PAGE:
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Estimating a combined Moho model for marine areas via satellite altimetric - gravity and seismic crustal models

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Isostasy is a key concept in geoscience in interpreting the state of mass balance between the Earth’s lithosphere and viscous asthenosphere. A more satisfactory test of isostasy is to determine the depth to and density contrast between crust and mantle at the Moho discontinuity (Moho). Generally, the Moho can be mapped by seismic information, but the limited coverage of such data over large portions of the world (in particular at seas) and economic considerations make a combined gravimetric-seismic method a more realistic approach. The determination of a high-resolution of the Moho constituents for marine areas requires the combination of gravimetric and seismic data to diminish substantially the seismic data gaps. In this study, we estimate the Moho constituents globally for ocean regions to a resolution of 1° × 1° by applying the Vening Meinesz-Moritz method from gravimetric data and combine it with estimates derived from seismic data in a new model named COMHV19. The data files of GMG14 satellite altimetry-derived marine gravity field, the Earth2014 Earth topographic/bathymetric model, CRUST1.0 and CRUST19 crustal seismic models are used in a least-squares procedure. The numerical computations show that the Moho depths range from 7.3 km (in Kolbeinsey Ridge) to 52.6 km (in the Gulf of Bothnia) with a global average of 16.4 km and standard deviation of the order of 7.5 km. Estimated Moho density contrasts vary between 20 kg m-3 (north of Iceland) to 570 kg m-3 (in Baltic Sea), with a global average of 313.7 kg m-3 and standard deviation of the order of 77.4 kg m-3. When comparing the computed Moho depths with current knowledge of crustal structure, they are generally found to be in good agreement with other crustal models. However, in certain regions, such as oceanic spreading ridges and hot spots, we generally obtain thinner crust than proposed by other models, which is likely the result of improvements in the new model. We also see evidence for thickening of oceanic crust with increasing age. Hence, the new combined Moho model is able to image rather reliable information in most of the oceanic areas, in particular in ocean ridges, which are important features in ocean basins.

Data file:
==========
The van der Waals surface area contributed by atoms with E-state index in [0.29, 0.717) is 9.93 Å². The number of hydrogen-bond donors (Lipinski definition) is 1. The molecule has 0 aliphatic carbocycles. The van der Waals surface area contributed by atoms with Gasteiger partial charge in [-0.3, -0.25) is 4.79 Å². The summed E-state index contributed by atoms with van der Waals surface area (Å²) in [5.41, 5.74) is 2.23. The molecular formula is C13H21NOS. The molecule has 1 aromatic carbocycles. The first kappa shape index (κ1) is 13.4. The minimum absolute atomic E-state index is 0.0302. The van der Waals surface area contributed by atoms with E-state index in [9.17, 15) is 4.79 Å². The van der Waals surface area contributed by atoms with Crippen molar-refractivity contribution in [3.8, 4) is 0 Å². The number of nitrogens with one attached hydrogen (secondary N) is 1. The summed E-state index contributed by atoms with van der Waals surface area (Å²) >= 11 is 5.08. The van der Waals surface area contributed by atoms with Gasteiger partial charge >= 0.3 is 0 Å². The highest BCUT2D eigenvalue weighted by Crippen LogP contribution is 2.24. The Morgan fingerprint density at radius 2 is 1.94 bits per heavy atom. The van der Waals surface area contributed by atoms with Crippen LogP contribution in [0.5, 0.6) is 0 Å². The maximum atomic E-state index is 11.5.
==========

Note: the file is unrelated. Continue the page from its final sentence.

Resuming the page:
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This study was supported by project no. 187/18 of the Swedish National Space Agency (SNSA).

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Correspondence to Majid Abrehdary.

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Abrehdary, M., Sjöberg, L.E. Estimating a combined Moho model for marine areas via satellite altimetric - gravity and seismic crustal models. Stud Geophys Geod 64, 1–25 (2020).

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  • Vening Meinesz-Moritz
  • satellite altimetry
  • Moho depth
  • Moho density contrast
  • uncertainty